Government looks to private equity to turn around debt-ridden carrier
A SriLankan Airlines jet taxis along the sole runway of Colombo’s Bandaranaike International Airport. (Photo by Tharaka Basnayaka)
COLOMBO (Nikkei Asian Review) — Hopes are rising for Sri Lanka’s ailing national carrier, SriLankan Airlines, as U.S.-based private equity firm TPG Capital conducts due diligence on the indebted company.
The process is scheduled to be completed by the end of May, after which the Sri Lankan government and TPG Capital will start negotiations on a deal to salvage the airline, which has been losing money since 2009.
If the negotiations succeed, TPG will augment the management team at the airline by bringing in an international team, said Wickramaratne, whose ministry oversees the carrier. TPG declined to comment.
The government has been trying for more than a year to convince an international airline or investment group to buy a stake in SriLankan, manage it and help the government pay off the airline’s debts, which stand at over 140 billion Sri Lankan rupees ($92 million).
An inquiry found that gross mismanagement and corruption had plunged the airline into debt. The investigation panel said Nishantha Wickramasinghe, chairman of SriLankan between 2010 and 2015, was paid 500,000 rupees a month, despite having no relevant qualifications. Wickramasinghe is the brother-in-law of former President Mahinda Rajapaksa, who was in office from November 2005 to January 2015.
The inquiry said the ex-chairman had received luxury sports utility vehicles, in addition to a Mercedes Benz car and a Prado Jeep. The airline had issued more than 700 free tickets for a rugby tournament and night-time motor racing events in Colombo, which were pet projects of Rajapaksa’s sons.
The inquiry also called for a criminal investigation into alleged fraud in the award of a duty-free contract in which Rajapaksa’s first cousin Udayanga Weeratunga was allegedly involved. Weeratunga has fled the country since the change of presidency in 2015, and is the subject of an Interpol arrest warrant. Rajapaksa has denied that his government was beset by widespread corruption.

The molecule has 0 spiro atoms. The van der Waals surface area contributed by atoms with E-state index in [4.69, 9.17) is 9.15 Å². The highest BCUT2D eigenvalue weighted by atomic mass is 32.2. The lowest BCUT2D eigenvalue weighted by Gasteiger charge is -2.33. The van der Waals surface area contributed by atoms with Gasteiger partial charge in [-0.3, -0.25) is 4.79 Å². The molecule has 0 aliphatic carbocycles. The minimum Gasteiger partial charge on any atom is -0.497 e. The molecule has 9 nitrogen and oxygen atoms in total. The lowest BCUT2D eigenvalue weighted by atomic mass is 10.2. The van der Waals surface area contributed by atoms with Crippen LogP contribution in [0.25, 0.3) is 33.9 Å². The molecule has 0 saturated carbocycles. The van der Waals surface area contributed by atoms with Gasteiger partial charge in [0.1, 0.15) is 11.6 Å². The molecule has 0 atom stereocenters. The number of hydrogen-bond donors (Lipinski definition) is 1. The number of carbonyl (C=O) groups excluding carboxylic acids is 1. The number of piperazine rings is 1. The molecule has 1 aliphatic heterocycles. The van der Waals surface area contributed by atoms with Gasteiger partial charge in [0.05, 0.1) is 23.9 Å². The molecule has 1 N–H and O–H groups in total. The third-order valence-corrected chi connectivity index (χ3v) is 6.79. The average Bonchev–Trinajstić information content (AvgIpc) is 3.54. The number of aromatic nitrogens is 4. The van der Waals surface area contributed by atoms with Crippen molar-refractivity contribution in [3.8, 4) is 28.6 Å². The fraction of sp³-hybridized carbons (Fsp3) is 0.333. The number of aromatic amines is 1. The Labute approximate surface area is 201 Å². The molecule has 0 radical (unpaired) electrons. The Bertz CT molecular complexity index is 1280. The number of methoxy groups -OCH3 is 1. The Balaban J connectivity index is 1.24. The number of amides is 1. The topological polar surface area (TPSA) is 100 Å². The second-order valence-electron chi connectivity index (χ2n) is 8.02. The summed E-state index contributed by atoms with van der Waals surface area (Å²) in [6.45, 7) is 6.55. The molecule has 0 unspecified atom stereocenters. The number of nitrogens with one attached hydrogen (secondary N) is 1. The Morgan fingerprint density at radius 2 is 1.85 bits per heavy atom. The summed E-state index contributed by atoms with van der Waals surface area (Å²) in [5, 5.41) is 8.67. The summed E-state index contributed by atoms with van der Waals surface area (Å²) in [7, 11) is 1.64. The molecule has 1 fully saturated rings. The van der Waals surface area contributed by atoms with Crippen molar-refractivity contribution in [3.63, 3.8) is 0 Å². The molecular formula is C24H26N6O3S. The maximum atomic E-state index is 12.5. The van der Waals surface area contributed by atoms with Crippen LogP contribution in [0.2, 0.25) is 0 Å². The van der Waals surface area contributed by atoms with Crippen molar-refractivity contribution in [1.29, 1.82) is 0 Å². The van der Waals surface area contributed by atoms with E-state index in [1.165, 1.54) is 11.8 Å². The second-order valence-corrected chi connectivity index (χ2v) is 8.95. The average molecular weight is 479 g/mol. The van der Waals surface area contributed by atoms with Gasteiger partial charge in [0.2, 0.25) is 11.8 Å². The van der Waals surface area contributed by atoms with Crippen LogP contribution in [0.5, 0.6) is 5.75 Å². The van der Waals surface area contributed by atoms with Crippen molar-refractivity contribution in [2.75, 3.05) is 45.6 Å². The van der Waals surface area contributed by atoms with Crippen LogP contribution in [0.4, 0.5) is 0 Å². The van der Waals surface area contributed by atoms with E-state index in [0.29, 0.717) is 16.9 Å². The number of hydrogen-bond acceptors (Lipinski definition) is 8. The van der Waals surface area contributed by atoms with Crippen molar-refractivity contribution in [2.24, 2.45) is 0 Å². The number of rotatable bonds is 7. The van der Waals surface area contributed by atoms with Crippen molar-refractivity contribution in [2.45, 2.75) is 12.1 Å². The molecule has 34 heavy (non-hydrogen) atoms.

The coalition government elected in 2015 was compelled to pay $170 million to independent aircraft leasing company AerCap Holdings as a penalty for cancelling four Airbus A350 aircraft, which had been ordered by the Rajapaksa government. Wickramaratne said the company had not required such long-range aircraft because the majority of SriLankan flights were relatively short-range.
Ajith Dias, who was appointed chairman of SriLankan in 2015, said in October that he had inherited “quite a mess,” and that steps were being taken to reduce the carrier’s losses, including returning “unnecessary aircraft” to lessors. SriLankan, which has a fleet of 21 aircraft, has also suspended loss-making flights to Paris and Frankfurt, and is focusing on more lucrative routes in Asia and the Middle East.
The carrier last posted a profit in 2008, when it was managed by Emirates, a Dubai-based airline group. Emirates pulled out in 2010 after Rajapaksa ordered the revocation of a Sri Lankan visa held by Peter Hill, SriLankan’s then chief executive, because he refused to accommodate a political delegation on an overseas trip.
Emirates had bought 40% of the airline, then known as Air Lanka, for $70 million in 1998. Emirates, which had increased its stake to 43%, eventually sold its shares for $53 million to the Sri Lankan government. SriLankan’s workforce, which stood at 5,113 in 2008, increased to 6,987 by 2015, mainly because of political appointments.
The airline reported a net loss of 12.6 billion Sri Lankan rupees for the year ended March 31, 2016, compared with a loss of 16.4 billion Sri Lankan rupees in the previous year.
Harsh Vardhan, chairman of Starair Consulting, an aviation consultancy based in New Delhi, said SriLankan was a classic example of how political interference and bad management can destroy an organization that is performing well. “SriLankan was a great success story of public/private partnership which became a victim of the politics of ego,” he said.
For the airline to succeed, leadership at government and airline level should be bold and dynamic, he added. “My own experience of the public sector is that unless the head of state has clear vision and can bring in competent professionals with full freedom to perform, public sector enterprises remain a drag on the national exchequer because they become a conduit to political patronage, nepotism and corruption.”
The airline’s staff are increasingly concerned about job security. According to Vijitha Herath, a member of parliament for the People’s Liberation Front, workers fear privatization of the airline if all other plans fail. Herath also alleged that the airline’s board and senior executives were continuing to enjoy extravagant perks, including free upgrades from economy to business class.
“At a time when SriLankan is suffering from its worst-ever financial crisis, there is no need for such perks to be doled out to the directors and other staff,” he said. “What the airline needs is good management and strong political leadership to manage the board of directors and the staff, but the biggest problem is that there is no strong political leadership.”
Finance Minister Ravi Karunanayake said the government had no plans to privatize the carrier. “But what we are looking at is the commercialization of the airline, which will be based on a partnership or a joint venture,” Karunanayake said.